The country's best-selling author is back. After spending the best 10 years of his life in Singapore, Neil Humphreys has decided to move on to the land Down Under because he really wants to spend time living among the world's most poisonous snakes and roo poo.
But the British writer doesn't want to leave the island he fell in love with a decade ago without taking one final, kaypoh look around the place. Embarking on a valedictory tour from his Toa Payoh home, Humphreys explores Singapore as he did when he first arrivedon foot and unawaretaking in his favourite places, the ti/u haunts, the green spots, the clean parts and the dirty bits, and the nation's underbelly and its belly dancers.
Honest, insightful and funny, Final Notes From a Great Island is a warm, uplifting tribute to Singapore and every Singaporean (and tourist, employment pass holder and permanent resident for that matter) should read it.
Final Notes From a Great Island is great read... full of little scenarios that we can relate to in our daily lives. Far from trying to tackle the big issues. Humphreys is adept at capturing those tiny idiosyncrasies that make us who we are as a people!' IS Magazine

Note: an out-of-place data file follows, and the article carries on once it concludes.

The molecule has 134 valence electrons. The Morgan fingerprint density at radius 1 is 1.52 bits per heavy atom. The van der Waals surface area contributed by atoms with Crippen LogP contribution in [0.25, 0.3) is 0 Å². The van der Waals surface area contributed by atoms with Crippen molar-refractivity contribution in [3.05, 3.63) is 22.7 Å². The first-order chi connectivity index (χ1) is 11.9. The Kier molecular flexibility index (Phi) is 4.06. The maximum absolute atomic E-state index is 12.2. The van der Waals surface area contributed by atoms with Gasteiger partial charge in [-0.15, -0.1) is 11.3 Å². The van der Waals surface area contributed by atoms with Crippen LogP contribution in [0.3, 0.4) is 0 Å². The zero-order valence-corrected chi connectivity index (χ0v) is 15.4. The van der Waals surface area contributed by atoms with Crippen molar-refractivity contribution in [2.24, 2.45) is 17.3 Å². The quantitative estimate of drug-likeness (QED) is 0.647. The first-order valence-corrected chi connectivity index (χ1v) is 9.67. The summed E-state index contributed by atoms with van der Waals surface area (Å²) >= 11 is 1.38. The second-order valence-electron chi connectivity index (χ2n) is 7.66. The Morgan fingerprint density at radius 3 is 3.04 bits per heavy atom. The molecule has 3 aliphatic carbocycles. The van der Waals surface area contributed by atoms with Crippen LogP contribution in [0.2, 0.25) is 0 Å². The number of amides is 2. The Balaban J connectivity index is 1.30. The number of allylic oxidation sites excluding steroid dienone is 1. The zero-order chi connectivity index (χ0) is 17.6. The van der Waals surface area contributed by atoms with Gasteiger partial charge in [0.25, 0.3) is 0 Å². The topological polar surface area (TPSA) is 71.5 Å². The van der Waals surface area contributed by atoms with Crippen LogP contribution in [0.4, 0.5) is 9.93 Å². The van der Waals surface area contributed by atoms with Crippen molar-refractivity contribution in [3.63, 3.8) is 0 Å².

Notes from an Even Smaller Island - Knowing nothing of Singapore, young Englishman Neil Humphreys arrives in the land of 'air-conned' shopping centres and Lee Kuan Yew. From the aunties in the hawker centres to expats dressed as bananas, from Singlish to kiasuism, and from Singaporeans at home to Singaporeans abroad, Humphreys explores all aspects of Singaporean life, taking in the sights, dissecting the culture, and illuminating each place and person with his perceptive and witty observations.
Written by someone who is at once both insider and outsider, this first book of three shows Singapore through the then young Brit's eyes. Notes From an Even Smaller Island is a wonderfully funny and disarmingly honest portrait of Singapore and its people.
Notes From an Even Smaller Island (2001) - Not rich, didn't own a condo, and no expat privileges. Nonetheless he managed to remain the same funny bloke happily living in the rtlan of Toa Payoh. One year after his best-selling Notes From an Even Smaller Island (2001) had the whole of Singapore laughing helplessly, Neil Humphreys continued to poke gentle fun at every oddball aspect of Singaporean life. Scribbles From the Same Island (2003) is Neil's just-as-popular sequel.